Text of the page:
Farmers, Food Bank of E. Michigan fight hunger

12/17/2013 1:30 AM
By Associated Press

FLINT, Mich. (AP) — The pull of a rope attached to Mike Yancho's office building sends a factory whistle calling into the dry December air, blaring from the center of the 150-acre Grand Blanc Township farm.

"Come on in!" Yancho yells from his upstairs office.

Yancho is one of 12 Michigan farmers and area grocers that contribute to the 6 million pounds of produce the Food Bank of Eastern Michigan has been working to distribute to those considered food insecure — families and individuals uncertain of where their next meal will come from. In Genesee County, the number tops 82,000, according to The Flint Journal ( ).

It's deep in the heart of Christmas tree season and a patron hoping to buy a tree after business hours waits outside Yancho's office. Yancho stands from the desk, Bluetooth in ear and phone ringing, blue jeans and flannel shirt dirt-dusted down to the boot from the morning's work. He walks downstairs, leaving what he refers to as a "disaster" of folders and boxes scattered across the office.

Between directing patrons toward the perfect tree, running a landscape business, tending to pigs and planting crops for the winter, Yancho — general manager of Trim Pine Farms and a retired tool and die maker of 30 years — stays busy.

"I worked two jobs for most of my life," said Yancho, 62. "I like what I do or I wouldn't do it."

Yancho said the partnership started in 2010, just one year after he expanded the farm owned by his father, George Yancho, to grow vegetables.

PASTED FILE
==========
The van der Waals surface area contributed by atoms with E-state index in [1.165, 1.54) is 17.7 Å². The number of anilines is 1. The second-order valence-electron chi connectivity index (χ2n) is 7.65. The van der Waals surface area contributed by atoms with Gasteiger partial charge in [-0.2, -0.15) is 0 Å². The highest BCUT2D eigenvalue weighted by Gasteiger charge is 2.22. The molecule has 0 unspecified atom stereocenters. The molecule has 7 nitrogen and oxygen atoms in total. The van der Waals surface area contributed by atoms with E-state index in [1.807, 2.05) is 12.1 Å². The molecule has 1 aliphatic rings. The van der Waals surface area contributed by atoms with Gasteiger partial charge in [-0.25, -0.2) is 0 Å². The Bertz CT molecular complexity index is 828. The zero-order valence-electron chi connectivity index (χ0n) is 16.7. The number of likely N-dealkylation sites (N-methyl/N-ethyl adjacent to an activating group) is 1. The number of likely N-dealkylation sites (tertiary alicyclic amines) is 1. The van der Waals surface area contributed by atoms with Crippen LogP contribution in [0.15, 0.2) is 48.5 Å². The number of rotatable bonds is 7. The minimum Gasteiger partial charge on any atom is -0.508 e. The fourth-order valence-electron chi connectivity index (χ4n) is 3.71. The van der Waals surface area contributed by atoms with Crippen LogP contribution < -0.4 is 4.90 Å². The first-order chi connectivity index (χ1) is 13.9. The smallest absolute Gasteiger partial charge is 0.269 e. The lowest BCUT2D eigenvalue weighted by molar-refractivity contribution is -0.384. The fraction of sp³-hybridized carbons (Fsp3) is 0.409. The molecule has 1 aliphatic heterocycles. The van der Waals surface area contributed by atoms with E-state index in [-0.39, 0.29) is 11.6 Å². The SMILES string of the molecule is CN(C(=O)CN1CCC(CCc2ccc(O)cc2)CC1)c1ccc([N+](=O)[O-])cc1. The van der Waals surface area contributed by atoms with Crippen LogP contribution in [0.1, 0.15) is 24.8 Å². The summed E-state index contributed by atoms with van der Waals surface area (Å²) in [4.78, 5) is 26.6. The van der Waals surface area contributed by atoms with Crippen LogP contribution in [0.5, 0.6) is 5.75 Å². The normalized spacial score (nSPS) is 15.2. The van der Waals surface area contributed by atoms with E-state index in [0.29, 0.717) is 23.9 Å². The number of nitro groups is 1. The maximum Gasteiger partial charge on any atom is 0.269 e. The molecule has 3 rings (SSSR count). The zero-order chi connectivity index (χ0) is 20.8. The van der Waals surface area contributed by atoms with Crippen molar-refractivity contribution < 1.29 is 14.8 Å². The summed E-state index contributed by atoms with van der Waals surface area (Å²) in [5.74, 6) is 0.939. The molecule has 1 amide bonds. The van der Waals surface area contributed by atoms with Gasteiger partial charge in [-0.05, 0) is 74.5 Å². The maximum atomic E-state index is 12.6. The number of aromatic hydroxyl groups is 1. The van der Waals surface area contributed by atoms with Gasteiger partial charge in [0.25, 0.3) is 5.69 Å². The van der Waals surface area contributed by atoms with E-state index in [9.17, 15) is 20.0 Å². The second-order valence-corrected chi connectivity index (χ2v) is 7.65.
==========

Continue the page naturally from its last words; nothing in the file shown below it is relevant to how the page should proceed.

"They approached us to grow food for them," he said. "It's enabled me to learn how to grow large quantities of food without huge amounts of risks. I can grow, but I don't necessarily have to market."

Two months have passed since Yancho collected this year's harvest to sell to the Food Bank. The 20- to 25-acre spread yielded some 20,000 pounds of watermelon and another 15,000 pounds of winter squash. The farm has also supplied the Food Bank with sweet corn and zucchini in past years.

"It's just about enough to cover my costs of seed and fuel and fertilizer," Yancho said of the portion of vegetables grown and sold at a discount to the Food Bank.

Yancho said climate change has proved detrimental to planting for several years, citing late and early frosts and more droughts and floods as a result of unpredictable weather. An increased deer population in the area has also resulted in a lessened load of crops.

"Each deer could ruin 10 watermelons a night or more," he said. "They probably destroyed about 80 percent of the butternut squash (this year). Huge, huge losses."

Despite the recent dismal outlook, Yancho remains strongly bonded with the Food Bank.

"The feel-good part is enormous when you see the work that they do," Yancho said. "It's really great to know (those receiving food from the Food Bank) get to eat the same food I feed my own family and customers."

And that was the intention about three years ago, when the Food Bank began approaching other farmers throughout eastern Michigan, said Kara Ross, vice president of the Food Bank of Eastern Michigan.